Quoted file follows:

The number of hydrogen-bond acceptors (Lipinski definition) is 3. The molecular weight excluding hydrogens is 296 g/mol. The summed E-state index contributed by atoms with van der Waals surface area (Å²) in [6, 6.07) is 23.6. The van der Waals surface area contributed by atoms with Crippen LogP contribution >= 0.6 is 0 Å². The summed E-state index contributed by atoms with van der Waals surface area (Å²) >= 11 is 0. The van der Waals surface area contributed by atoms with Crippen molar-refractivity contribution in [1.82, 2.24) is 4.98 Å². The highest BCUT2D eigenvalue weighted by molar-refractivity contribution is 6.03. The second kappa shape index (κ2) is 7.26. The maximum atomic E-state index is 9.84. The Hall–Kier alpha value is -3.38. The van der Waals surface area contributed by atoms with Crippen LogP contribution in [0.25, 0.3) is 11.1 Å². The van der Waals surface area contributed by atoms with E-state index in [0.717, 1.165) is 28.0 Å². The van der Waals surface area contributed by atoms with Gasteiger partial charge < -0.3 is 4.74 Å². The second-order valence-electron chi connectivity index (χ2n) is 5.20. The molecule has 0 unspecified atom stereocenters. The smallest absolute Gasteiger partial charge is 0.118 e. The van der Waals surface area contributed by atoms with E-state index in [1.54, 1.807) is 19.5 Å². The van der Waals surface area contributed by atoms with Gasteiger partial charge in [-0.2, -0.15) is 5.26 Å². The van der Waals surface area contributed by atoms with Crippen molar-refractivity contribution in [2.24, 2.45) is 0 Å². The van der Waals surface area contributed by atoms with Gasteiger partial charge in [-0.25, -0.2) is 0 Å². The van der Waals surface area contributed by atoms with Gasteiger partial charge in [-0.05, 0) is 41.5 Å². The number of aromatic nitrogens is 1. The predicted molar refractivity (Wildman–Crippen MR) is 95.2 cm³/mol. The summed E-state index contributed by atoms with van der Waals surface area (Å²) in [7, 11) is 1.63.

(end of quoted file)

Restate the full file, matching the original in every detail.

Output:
The number of hydrogen-bond acceptors (Lipinski definition) is 3. The molecular weight excluding hydrogens is 296 g/mol. The summed E-state index contributed by atoms with van der Waals surface area (Å²) in [6, 6.07) is 23.6. The van der Waals surface area contributed by atoms with Crippen LogP contribution >= 0.6 is 0 Å². The summed E-state index contributed by atoms with van der Waals surface area (Å²) >= 11 is 0. The van der Waals surface area contributed by atoms with Crippen molar-refractivity contribution in [1.82, 2.24) is 4.98 Å². The highest BCUT2D eigenvalue weighted by molar-refractivity contribution is 6.03. The second kappa shape index (κ2) is 7.26. The maximum atomic E-state index is 9.84. The Hall–Kier alpha value is -3.38. The van der Waals surface area contributed by atoms with Crippen LogP contribution in [0.25, 0.3) is 11.1 Å². The van der Waals surface area contributed by atoms with E-state index in [0.717, 1.165) is 28.0 Å². The van der Waals surface area contributed by atoms with Gasteiger partial charge < -0.3 is 4.74 Å². The second-order valence-electron chi connectivity index (χ2n) is 5.20. The molecule has 0 unspecified atom stereocenters. The smallest absolute Gasteiger partial charge is 0.118 e. The van der Waals surface area contributed by atoms with E-state index in [1.54, 1.807) is 19.5 Å². The van der Waals surface area contributed by atoms with Gasteiger partial charge in [-0.2, -0.15) is 5.26 Å². The van der Waals surface area contributed by atoms with Crippen molar-refractivity contribution in [2.24, 2.45) is 0 Å². The van der Waals surface area contributed by atoms with Gasteiger partial charge in [-0.25, -0.2) is 0 Å². The van der Waals surface area contributed by atoms with Gasteiger partial charge in [-0.05, 0) is 41.5 Å². The number of aromatic nitrogens is 1. The predicted molar refractivity (Wildman–Crippen MR) is 95.2 cm³/mol. The summed E-state index contributed by atoms with van der Waals surface area (Å²) in [7, 11) is 1.63.